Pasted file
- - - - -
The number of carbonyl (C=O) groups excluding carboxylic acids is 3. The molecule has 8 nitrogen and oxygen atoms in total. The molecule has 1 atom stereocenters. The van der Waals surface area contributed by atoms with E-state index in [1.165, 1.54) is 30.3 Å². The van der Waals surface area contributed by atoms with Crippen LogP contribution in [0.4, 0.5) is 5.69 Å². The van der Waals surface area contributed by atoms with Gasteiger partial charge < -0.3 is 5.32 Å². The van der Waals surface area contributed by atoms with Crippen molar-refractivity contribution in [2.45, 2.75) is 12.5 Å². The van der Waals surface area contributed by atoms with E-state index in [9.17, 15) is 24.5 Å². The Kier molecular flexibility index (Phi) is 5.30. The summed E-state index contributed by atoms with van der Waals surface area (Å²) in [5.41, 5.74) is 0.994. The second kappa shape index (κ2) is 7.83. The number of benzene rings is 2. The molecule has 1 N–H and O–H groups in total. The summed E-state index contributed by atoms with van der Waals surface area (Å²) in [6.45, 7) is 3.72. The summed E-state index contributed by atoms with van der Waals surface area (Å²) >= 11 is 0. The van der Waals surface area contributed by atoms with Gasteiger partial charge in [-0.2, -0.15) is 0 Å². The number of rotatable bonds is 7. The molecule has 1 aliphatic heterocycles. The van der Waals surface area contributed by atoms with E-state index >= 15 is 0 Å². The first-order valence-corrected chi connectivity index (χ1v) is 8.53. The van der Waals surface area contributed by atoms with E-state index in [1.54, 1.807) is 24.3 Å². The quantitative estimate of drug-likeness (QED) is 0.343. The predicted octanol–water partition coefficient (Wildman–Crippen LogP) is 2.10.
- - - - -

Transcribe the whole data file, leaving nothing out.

The number of carbonyl (C=O) groups excluding carboxylic acids is 3. The molecule has 8 nitrogen and oxygen atoms in total. The molecule has 1 atom stereocenters. The van der Waals surface area contributed by atoms with E-state index in [1.165, 1.54) is 30.3 Å². The van der Waals surface area contributed by atoms with Crippen LogP contribution in [0.4, 0.5) is 5.69 Å². The van der Waals surface area contributed by atoms with Gasteiger partial charge < -0.3 is 5.32 Å². The van der Waals surface area contributed by atoms with Crippen molar-refractivity contribution in [2.45, 2.75) is 12.5 Å². The van der Waals surface area contributed by atoms with E-state index in [9.17, 15) is 24.5 Å². The Kier molecular flexibility index (Phi) is 5.30. The summed E-state index contributed by atoms with van der Waals surface area (Å²) in [5.41, 5.74) is 0.994. The second kappa shape index (κ2) is 7.83. The number of benzene rings is 2. The molecule has 1 N–H and O–H groups in total. The summed E-state index contributed by atoms with van der Waals surface area (Å²) in [6.45, 7) is 3.72. The summed E-state index contributed by atoms with van der Waals surface area (Å²) >= 11 is 0. The van der Waals surface area contributed by atoms with Gasteiger partial charge in [-0.2, -0.15) is 0 Å². The number of rotatable bonds is 7. The molecule has 1 aliphatic heterocycles. The van der Waals surface area contributed by atoms with E-state index >= 15 is 0 Å². The first-order valence-corrected chi connectivity index (χ1v) is 8.53. The van der Waals surface area contributed by atoms with E-state index in [1.54, 1.807) is 24.3 Å². The quantitative estimate of drug-likeness (QED) is 0.343. The predicted octanol–water partition coefficient (Wildman–Crippen LogP) is 2.10.